This work focuses on two fundamental processes in organic solar cells-exciton dissociation and charge recombination - and describes how quantum-chemical calculations can be exploited to estimate the molecular parameters that determine the rates of these processes. The general concepts behind our approach are illustrated by considering a donor-acceptor complex made of a phthalocyanine (electron donor) molecule and a perylene (acceptor) molecule. The results highlight how the relative rates of the two processes depend on the dimensionality of the molecules, their relative positions, the symmetry of the relevant electronic levels, and the polarity of the medium. It is shown, for instance, that highly symmetric configurations of the complex can strongly limit charge recombination; this emphasizes the need for a fine control of the supramolecular organization at organic-organic interfaces in donor-acceptor blends.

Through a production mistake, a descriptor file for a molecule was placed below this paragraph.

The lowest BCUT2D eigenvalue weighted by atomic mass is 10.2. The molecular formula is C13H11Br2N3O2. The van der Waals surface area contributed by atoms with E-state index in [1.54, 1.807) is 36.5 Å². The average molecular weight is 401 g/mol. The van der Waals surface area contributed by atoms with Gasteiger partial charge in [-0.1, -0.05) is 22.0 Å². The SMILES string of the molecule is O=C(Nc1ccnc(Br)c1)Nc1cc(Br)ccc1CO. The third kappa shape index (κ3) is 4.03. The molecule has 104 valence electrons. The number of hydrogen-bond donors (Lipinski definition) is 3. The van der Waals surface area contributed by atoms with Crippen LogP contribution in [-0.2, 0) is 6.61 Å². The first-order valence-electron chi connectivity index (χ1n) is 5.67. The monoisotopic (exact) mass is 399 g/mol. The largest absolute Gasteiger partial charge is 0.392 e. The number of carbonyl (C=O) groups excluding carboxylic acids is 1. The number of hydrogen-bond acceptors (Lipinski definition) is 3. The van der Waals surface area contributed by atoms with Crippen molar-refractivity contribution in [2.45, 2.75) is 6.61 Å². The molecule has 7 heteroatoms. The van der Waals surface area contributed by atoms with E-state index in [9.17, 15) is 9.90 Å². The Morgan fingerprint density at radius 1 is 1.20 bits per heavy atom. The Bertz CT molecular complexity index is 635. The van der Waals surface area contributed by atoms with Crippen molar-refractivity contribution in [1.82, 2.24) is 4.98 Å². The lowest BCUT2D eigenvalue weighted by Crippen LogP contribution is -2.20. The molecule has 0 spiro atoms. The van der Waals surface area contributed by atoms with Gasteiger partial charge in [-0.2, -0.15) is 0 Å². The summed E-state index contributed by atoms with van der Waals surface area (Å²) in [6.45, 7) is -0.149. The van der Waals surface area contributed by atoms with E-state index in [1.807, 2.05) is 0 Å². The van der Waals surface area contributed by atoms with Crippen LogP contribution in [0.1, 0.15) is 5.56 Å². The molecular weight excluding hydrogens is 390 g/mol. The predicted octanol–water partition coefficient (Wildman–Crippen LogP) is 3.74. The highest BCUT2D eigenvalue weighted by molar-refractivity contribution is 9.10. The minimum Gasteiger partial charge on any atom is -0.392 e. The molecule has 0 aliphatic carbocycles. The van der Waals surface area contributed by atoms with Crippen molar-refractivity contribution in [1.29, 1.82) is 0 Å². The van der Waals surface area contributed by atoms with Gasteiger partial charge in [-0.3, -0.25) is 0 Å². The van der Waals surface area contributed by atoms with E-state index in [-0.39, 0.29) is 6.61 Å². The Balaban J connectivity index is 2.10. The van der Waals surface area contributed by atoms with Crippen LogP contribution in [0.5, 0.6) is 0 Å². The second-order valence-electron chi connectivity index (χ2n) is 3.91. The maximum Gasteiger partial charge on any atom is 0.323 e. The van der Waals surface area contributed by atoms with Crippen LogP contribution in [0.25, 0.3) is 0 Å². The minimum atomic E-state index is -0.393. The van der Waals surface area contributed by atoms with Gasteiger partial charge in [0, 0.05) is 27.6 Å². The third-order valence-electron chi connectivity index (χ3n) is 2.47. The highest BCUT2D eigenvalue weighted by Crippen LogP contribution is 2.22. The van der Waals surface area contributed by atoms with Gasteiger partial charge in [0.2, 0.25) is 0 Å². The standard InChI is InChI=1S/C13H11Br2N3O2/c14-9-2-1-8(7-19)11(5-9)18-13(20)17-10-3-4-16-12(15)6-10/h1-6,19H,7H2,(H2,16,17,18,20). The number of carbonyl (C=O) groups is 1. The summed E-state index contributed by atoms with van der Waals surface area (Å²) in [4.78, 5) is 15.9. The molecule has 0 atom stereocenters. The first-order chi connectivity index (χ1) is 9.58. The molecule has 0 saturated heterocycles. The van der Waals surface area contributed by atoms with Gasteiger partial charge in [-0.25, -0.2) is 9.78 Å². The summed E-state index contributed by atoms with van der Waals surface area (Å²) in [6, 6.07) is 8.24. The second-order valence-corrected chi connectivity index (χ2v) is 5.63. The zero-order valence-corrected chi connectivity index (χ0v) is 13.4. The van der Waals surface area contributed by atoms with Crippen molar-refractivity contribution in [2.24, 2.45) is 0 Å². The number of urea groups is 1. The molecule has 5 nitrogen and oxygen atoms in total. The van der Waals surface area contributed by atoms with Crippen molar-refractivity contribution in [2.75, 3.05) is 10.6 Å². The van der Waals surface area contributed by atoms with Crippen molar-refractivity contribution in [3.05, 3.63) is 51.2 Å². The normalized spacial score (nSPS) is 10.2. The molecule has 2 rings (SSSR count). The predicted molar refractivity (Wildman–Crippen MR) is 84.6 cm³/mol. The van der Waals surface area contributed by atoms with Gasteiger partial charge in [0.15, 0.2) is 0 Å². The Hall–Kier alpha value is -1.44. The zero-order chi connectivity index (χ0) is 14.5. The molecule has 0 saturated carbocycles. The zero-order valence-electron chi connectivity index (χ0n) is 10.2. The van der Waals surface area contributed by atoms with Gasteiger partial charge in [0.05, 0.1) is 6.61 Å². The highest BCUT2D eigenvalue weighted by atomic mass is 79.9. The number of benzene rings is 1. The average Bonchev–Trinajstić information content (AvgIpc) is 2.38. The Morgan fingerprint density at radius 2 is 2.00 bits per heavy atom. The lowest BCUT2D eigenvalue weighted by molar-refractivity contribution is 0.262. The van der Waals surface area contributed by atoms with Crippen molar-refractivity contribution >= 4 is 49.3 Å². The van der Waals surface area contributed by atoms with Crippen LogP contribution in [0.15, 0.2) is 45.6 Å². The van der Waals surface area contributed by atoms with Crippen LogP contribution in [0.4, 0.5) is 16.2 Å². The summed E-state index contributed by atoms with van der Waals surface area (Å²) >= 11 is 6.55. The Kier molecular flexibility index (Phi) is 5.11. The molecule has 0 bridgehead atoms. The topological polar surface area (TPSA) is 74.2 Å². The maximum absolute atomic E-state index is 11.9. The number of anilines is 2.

|Original language||English (US)|
|Number of pages||10|
|Journal||Journal of the American Chemical Society|
|State||Published - Apr 27 2005|
ASJC Scopus subject areas
- Colloid and Surface Chemistry